One in four Russian consumers always buy the product of the brand they came for. They remain loyal to the brand, even if a similar product from another manufacturer is 50% cheaper. This was discovered in a recent study by SberMarket and ResearchMe.
80% of buyers are ready to forget their usual store if they see more attractive promotions for the right products in another. Most Russians will trust a discount of 30-40% rather than 50%. Few people find a 10% price reduction attractive – only 7% of respondents will pay attention to it. Every second person will consider a discount of 30% or more.
86% of Russians always notice sales, and 64% see promotional items as an opportunity to save money. 68% of the respondents pay attention to the “red” price tag in the store. Every fifth (17%) tries to buy only discounted goods.
A store map helps save 67% of respondents, while 18% of respondents called it useless. Discounts in offline stores are often sought by young people (18-24 years old) and the older generation (45-65 years old). People aged 25-34 pay more attention to online promotions.
Black Friday & Regular Discounts
60% of all respondents expect big sales, but Black Friday is mainly of interest to young people aged 18 to 34 – 27% versus 15% of older respondents.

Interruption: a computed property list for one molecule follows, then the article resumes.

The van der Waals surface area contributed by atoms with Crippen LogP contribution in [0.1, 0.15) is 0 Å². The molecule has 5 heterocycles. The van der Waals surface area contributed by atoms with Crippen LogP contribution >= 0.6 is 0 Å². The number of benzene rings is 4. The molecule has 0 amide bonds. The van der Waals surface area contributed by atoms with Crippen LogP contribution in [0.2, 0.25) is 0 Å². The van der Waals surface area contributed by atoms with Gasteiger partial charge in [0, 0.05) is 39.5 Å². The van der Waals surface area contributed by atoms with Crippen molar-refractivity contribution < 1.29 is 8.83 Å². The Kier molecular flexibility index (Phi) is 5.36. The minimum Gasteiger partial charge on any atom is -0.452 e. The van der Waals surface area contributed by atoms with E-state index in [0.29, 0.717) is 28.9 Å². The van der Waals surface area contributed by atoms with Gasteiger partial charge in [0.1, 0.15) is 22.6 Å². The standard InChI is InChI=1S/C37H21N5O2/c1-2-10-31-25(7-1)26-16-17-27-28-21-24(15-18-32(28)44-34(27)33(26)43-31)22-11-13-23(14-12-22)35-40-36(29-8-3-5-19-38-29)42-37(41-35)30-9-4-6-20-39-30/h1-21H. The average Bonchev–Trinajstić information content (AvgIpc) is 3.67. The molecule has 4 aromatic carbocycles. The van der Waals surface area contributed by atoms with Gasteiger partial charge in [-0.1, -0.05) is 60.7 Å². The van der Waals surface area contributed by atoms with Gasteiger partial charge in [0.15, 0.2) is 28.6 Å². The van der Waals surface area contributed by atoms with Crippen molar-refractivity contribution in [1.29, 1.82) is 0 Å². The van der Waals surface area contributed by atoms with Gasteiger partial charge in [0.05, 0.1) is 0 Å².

Muscovites are more likely than Petersburgers to expect Black Friday and New Year’s sales – 27% versus 18% and 35% versus 23%, respectively. Residents of St. Petersburg prefer seasonal discounts more – 40% versus 35%. In general across the country, the larger the city, the more loyal its residents are to sales, discounts and promotions.
Men Are More Wary Of Discounts Than Women
Most often, food and household chemicals are bought at a reduced price (45% of the respondents). For women, clothing and footwear is in third place (37%), while for men – household appliances and electronics (31%).
Men and women treat discounts differently. 70% of women consider them a good chance to save money. Men are more wary: 36% (versus 27% among women) believe that this is attracting attention without significant savings, and 23% (versus 13% among women) that stocks are an attempt to sell low-quality goods.
Dmitry Zborovsky, director of analytics at SberMarket was quoted in the study:
Most likely, this year, due to the pandemic and lower incomes of the population, the traditionally high demand for goods at seasonal discounts will increase, but the average check will become smaller: we will buy more, but cheaper. However, Russians’ interest in low prices is not related to the coronavirus.